Ford School students host annual US-Canada conference
The 6th annual Ford+SPPG Conference took place earlier this month at Joan and Sanford Weill Hall in Ann Arbor. The event brings together MPP candidates from the Ford School and the University of Toronto’s School of Public Policy and Governance (SPPG) each winter for a two-day conference and policy case competition.
Through this student-led initiative, integrated American and Canadian teams were challenged to identify and communicate innovative solutions to issues facing both sides of the border. This year’s theme, “Building Resilient Cities: Addressing Crisis and Ongoing Stress,” posed two cases in which teams competed for a fictional $10 million resiliency grant through a national foundation. The foundation, represented by a panel of judges, was comprised of Ford School Professor Barry Rabe, SPPG Professor and Fellow Pamela Bryant, and Detroit Future City Fellow Chris Dorle (MPP ’07).
The first case involved the City of Rustburgh, loosely modeled after the Midwest cities of Detroit, London (Ontario), and Cleveland. Teams were faced with a community that had experienced decades of economic decline, precipitated by a number of factors including financial default on federal loans, the Savings and Loans Crisis, and changes in international free trade policies. Stakeholder groups for the first case included the Rustburgh Community Development Corporation, Rustburgh Education Connection, Rustburgh Chamber of Commerce, and the City of Rustburgh.
The winning team for this case was the City of Rustburgh, represented by Ford School students Katie Eddins (MPP ’16), Aliza Kazmi (MPP ’16), and Seema Singh (MPP ’15) and SPPG students Ellen Hines and Creig Lamb. In their feedback, the judges cited the team’s compelling use of a comparable case study from Cornell, recognition of limitations, and plans to leverage the city’s authority in a powerful way.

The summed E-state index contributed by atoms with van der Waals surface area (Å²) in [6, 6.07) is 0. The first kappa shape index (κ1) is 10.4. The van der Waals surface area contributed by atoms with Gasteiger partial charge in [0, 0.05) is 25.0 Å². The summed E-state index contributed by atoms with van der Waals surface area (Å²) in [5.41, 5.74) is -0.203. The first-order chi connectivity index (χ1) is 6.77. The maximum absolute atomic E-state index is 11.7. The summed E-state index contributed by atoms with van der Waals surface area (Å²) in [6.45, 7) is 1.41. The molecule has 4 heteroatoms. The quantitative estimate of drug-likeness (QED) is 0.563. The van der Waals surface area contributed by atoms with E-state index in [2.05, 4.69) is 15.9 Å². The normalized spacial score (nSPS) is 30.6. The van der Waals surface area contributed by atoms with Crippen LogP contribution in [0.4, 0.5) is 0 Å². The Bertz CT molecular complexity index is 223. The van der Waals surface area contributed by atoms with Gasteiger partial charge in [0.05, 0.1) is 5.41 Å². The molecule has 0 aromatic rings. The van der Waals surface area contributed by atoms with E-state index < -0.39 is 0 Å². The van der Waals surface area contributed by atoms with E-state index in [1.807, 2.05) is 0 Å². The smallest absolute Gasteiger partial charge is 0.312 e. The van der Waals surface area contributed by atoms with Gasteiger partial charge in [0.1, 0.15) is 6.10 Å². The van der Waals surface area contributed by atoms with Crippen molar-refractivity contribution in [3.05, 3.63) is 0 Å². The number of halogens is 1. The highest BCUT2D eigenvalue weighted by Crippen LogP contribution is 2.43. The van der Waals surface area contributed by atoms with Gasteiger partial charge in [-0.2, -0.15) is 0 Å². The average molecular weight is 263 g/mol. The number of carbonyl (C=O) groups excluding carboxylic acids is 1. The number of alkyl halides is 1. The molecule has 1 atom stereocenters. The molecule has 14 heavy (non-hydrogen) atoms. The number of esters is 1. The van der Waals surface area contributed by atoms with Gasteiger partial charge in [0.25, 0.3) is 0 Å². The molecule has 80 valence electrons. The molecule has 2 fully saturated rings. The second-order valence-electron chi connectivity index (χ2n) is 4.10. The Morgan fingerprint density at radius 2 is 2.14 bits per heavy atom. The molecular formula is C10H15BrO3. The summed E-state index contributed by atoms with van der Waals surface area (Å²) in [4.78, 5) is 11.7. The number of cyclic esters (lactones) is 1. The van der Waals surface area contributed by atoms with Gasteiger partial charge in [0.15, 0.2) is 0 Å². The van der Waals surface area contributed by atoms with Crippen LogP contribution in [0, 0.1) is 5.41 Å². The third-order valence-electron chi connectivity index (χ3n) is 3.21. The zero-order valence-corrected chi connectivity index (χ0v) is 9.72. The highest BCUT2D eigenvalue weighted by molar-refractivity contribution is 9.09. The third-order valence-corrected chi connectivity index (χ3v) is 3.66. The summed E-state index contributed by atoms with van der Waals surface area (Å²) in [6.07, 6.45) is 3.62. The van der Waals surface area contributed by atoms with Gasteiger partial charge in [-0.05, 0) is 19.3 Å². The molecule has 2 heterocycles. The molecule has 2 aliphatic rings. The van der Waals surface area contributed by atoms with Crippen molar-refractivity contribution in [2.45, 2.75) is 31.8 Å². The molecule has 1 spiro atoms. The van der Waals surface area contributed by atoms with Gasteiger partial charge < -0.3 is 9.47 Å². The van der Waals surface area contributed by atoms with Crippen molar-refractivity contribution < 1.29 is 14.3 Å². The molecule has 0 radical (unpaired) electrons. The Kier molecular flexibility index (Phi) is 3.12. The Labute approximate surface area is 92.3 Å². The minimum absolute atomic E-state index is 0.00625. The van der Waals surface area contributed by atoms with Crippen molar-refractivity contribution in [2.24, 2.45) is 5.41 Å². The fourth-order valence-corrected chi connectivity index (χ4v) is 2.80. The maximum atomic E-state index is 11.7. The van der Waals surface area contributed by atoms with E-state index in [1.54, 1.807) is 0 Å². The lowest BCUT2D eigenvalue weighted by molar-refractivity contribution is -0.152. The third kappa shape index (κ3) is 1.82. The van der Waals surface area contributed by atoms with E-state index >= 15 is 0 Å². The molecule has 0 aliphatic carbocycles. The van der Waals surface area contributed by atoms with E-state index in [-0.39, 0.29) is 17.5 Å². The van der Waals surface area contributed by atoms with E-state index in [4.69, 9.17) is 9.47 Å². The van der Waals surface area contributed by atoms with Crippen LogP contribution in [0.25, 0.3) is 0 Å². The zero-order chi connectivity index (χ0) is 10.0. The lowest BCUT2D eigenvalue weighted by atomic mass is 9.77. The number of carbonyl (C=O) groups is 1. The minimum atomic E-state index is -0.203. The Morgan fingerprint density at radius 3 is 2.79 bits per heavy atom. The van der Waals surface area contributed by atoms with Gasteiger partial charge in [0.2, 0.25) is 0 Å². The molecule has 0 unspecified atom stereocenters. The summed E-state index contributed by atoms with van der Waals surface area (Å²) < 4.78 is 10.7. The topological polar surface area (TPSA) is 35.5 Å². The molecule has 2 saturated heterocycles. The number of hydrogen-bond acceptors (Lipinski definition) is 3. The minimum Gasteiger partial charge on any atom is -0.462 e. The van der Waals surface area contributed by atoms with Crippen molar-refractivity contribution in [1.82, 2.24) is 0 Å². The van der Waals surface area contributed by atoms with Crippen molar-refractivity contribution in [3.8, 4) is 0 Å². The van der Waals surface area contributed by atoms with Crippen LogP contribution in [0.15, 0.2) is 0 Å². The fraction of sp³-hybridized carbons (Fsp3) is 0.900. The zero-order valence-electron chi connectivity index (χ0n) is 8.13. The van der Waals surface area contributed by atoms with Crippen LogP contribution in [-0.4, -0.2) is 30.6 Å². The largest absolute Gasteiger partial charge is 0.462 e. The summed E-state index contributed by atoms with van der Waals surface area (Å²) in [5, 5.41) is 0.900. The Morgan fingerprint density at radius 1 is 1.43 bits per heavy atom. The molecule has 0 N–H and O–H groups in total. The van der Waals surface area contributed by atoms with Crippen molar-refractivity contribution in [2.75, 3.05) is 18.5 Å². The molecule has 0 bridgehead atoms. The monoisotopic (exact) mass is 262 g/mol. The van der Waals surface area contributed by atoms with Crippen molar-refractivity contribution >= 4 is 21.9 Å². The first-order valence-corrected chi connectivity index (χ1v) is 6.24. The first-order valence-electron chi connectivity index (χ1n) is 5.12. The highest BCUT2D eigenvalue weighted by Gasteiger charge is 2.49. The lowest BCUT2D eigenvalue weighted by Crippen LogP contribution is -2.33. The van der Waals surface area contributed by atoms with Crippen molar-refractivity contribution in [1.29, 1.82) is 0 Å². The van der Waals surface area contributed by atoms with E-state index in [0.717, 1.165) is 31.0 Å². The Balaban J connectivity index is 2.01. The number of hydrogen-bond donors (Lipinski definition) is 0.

The second case involved the City of Coastowne, inspired by the west coast cities of Los Angeles, San Francisco, and Vancouver. Teams were faced with the an earthquake – “the big one” – in the six- to ten-month time horizon, with expected loss of life and property exceeding any previously recorded events. Stakeholder groups for the second case included the Coastowne Department of Public Works; Coastowne Environmental Coalition; Coastowne Digital, a coalition of tech firms; and Coast 2 Coast, a community group focused on diversity and bridging the urban/suburban divide.
The winning team for this was the Coastowne Department of Public Works, comprised of Ford School students Andrew Kraemer (MPP ’16) and Nick Pfost (MPP ’15) and SPPG students Andrew Blackburn, Rob Scherf, and Abiola Sulaiman. Judges, in their remarks, noted the feasibility and innovative nature of the team's solution to address critical needs and to develop balloon technology that could be deployed to supplement WiFi, data, and voice bandwidth during periods of sustained network stress during a crisis.
Keynote lectures for the weekend were delivered by Joseph Schilling, Director of Virginia Tech's Metropolitan Institute, and Douglas Kelbaugh, Professor of Architecture & Urban Planning at the Taubman College of Architecture and Urban Planning.
Photos from the 6th annual Ford+SPPG Conference are available on Flickr. Additional content, including presentation slide decks, speaker bios, and a digital version of the conference booklet can be viewed and downloaded from the Ford+SPPG website.